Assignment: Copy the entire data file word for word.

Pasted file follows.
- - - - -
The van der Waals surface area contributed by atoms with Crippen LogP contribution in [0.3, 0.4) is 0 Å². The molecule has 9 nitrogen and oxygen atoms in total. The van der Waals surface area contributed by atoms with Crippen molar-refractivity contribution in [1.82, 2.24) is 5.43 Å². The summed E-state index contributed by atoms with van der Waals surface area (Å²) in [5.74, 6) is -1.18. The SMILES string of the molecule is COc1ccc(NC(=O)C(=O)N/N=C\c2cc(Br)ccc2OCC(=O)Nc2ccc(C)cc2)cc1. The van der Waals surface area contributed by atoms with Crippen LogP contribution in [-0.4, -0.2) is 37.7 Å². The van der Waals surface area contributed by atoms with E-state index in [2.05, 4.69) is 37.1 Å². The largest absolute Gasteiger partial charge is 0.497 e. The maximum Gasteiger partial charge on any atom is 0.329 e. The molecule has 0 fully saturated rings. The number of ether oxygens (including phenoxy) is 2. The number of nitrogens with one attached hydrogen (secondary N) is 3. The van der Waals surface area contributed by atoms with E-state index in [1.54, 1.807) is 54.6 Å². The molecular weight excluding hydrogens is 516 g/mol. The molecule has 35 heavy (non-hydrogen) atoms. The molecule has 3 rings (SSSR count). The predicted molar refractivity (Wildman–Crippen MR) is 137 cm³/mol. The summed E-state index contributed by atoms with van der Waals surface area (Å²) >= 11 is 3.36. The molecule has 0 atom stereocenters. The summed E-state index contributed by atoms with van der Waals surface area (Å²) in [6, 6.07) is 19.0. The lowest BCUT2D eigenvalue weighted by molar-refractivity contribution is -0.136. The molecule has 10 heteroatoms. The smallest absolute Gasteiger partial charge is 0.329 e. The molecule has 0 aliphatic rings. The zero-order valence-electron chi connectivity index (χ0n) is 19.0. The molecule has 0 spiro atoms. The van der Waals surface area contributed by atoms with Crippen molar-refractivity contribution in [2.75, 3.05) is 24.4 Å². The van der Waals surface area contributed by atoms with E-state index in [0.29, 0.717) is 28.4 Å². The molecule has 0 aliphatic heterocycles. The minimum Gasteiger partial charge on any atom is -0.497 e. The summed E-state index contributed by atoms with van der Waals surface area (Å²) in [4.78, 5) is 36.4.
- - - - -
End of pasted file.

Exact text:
The van der Waals surface area contributed by atoms with Crippen LogP contribution in [0.3, 0.4) is 0 Å². The molecule has 9 nitrogen and oxygen atoms in total. The van der Waals surface area contributed by atoms with Crippen molar-refractivity contribution in [1.82, 2.24) is 5.43 Å². The summed E-state index contributed by atoms with van der Waals surface area (Å²) in [5.74, 6) is -1.18. The SMILES string of the molecule is COc1ccc(NC(=O)C(=O)N/N=C\c2cc(Br)ccc2OCC(=O)Nc2ccc(C)cc2)cc1. The van der Waals surface area contributed by atoms with Crippen LogP contribution in [-0.4, -0.2) is 37.7 Å². The van der Waals surface area contributed by atoms with E-state index in [2.05, 4.69) is 37.1 Å². The largest absolute Gasteiger partial charge is 0.497 e. The maximum Gasteiger partial charge on any atom is 0.329 e. The molecule has 0 fully saturated rings. The number of ether oxygens (including phenoxy) is 2. The number of nitrogens with one attached hydrogen (secondary N) is 3. The van der Waals surface area contributed by atoms with E-state index in [1.54, 1.807) is 54.6 Å². The molecular weight excluding hydrogens is 516 g/mol. The molecule has 35 heavy (non-hydrogen) atoms. The molecule has 3 rings (SSSR count). The predicted molar refractivity (Wildman–Crippen MR) is 137 cm³/mol. The summed E-state index contributed by atoms with van der Waals surface area (Å²) >= 11 is 3.36. The molecule has 0 atom stereocenters. The summed E-state index contributed by atoms with van der Waals surface area (Å²) in [6, 6.07) is 19.0. The lowest BCUT2D eigenvalue weighted by molar-refractivity contribution is -0.136. The molecule has 10 heteroatoms. The smallest absolute Gasteiger partial charge is 0.329 e. The molecule has 0 aliphatic rings. The zero-order valence-electron chi connectivity index (χ0n) is 19.0. The molecule has 0 spiro atoms. The van der Waals surface area contributed by atoms with Crippen molar-refractivity contribution in [2.75, 3.05) is 24.4 Å². The van der Waals surface area contributed by atoms with E-state index in [0.29, 0.717) is 28.4 Å². The molecule has 0 aliphatic heterocycles. The minimum Gasteiger partial charge on any atom is -0.497 e. The summed E-state index contributed by atoms with van der Waals surface area (Å²) in [4.78, 5) is 36.4.